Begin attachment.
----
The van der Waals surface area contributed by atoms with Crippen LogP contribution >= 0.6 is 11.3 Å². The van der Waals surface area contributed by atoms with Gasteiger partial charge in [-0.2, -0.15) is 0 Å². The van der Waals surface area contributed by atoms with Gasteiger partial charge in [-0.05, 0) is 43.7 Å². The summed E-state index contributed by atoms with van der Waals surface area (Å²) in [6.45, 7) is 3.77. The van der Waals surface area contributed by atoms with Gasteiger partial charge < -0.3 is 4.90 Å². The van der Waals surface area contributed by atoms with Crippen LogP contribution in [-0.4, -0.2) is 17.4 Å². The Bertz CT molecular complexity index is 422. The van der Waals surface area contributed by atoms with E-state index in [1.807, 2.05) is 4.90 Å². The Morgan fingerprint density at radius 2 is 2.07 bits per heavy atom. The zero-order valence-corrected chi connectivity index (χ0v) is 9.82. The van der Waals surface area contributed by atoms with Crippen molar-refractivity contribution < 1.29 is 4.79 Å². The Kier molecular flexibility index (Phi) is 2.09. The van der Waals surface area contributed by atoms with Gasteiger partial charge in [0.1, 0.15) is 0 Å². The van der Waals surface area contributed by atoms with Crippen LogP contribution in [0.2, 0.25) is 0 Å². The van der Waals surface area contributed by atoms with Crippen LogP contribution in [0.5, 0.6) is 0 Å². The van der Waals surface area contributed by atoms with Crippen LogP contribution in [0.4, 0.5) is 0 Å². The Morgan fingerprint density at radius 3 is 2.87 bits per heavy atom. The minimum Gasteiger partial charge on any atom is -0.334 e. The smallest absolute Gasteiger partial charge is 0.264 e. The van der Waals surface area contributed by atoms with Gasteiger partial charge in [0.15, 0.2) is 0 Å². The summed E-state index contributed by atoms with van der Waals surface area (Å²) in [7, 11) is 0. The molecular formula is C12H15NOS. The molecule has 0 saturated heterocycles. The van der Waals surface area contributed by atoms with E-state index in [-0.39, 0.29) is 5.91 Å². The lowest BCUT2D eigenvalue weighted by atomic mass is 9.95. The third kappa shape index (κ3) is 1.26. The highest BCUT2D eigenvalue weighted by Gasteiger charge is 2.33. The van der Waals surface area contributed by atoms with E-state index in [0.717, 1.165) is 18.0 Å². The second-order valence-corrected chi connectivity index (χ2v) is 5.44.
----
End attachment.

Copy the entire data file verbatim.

The van der Waals surface area contributed by atoms with Crippen LogP contribution >= 0.6 is 11.3 Å². The van der Waals surface area contributed by atoms with Gasteiger partial charge in [-0.2, -0.15) is 0 Å². The van der Waals surface area contributed by atoms with Gasteiger partial charge in [-0.05, 0) is 43.7 Å². The summed E-state index contributed by atoms with van der Waals surface area (Å²) in [6.45, 7) is 3.77. The van der Waals surface area contributed by atoms with Gasteiger partial charge < -0.3 is 4.90 Å². The van der Waals surface area contributed by atoms with Crippen LogP contribution in [-0.4, -0.2) is 17.4 Å². The Bertz CT molecular complexity index is 422. The van der Waals surface area contributed by atoms with E-state index in [1.807, 2.05) is 4.90 Å². The Morgan fingerprint density at radius 2 is 2.07 bits per heavy atom. The zero-order valence-corrected chi connectivity index (χ0v) is 9.82. The van der Waals surface area contributed by atoms with Crippen molar-refractivity contribution < 1.29 is 4.79 Å². The Kier molecular flexibility index (Phi) is 2.09. The van der Waals surface area contributed by atoms with Gasteiger partial charge in [0.1, 0.15) is 0 Å². The van der Waals surface area contributed by atoms with Crippen LogP contribution in [0.2, 0.25) is 0 Å². The van der Waals surface area contributed by atoms with Crippen LogP contribution in [0.5, 0.6) is 0 Å². The van der Waals surface area contributed by atoms with Crippen LogP contribution in [0.4, 0.5) is 0 Å². The Morgan fingerprint density at radius 3 is 2.87 bits per heavy atom. The minimum Gasteiger partial charge on any atom is -0.334 e. The smallest absolute Gasteiger partial charge is 0.264 e. The van der Waals surface area contributed by atoms with Gasteiger partial charge in [0.15, 0.2) is 0 Å². The summed E-state index contributed by atoms with van der Waals surface area (Å²) in [7, 11) is 0. The molecular formula is C12H15NOS. The molecule has 0 saturated heterocycles. The van der Waals surface area contributed by atoms with E-state index in [-0.39, 0.29) is 5.91 Å². The lowest BCUT2D eigenvalue weighted by atomic mass is 9.95. The third kappa shape index (κ3) is 1.26. The highest BCUT2D eigenvalue weighted by Gasteiger charge is 2.33. The van der Waals surface area contributed by atoms with E-state index in [0.717, 1.165) is 18.0 Å². The second-order valence-corrected chi connectivity index (χ2v) is 5.44.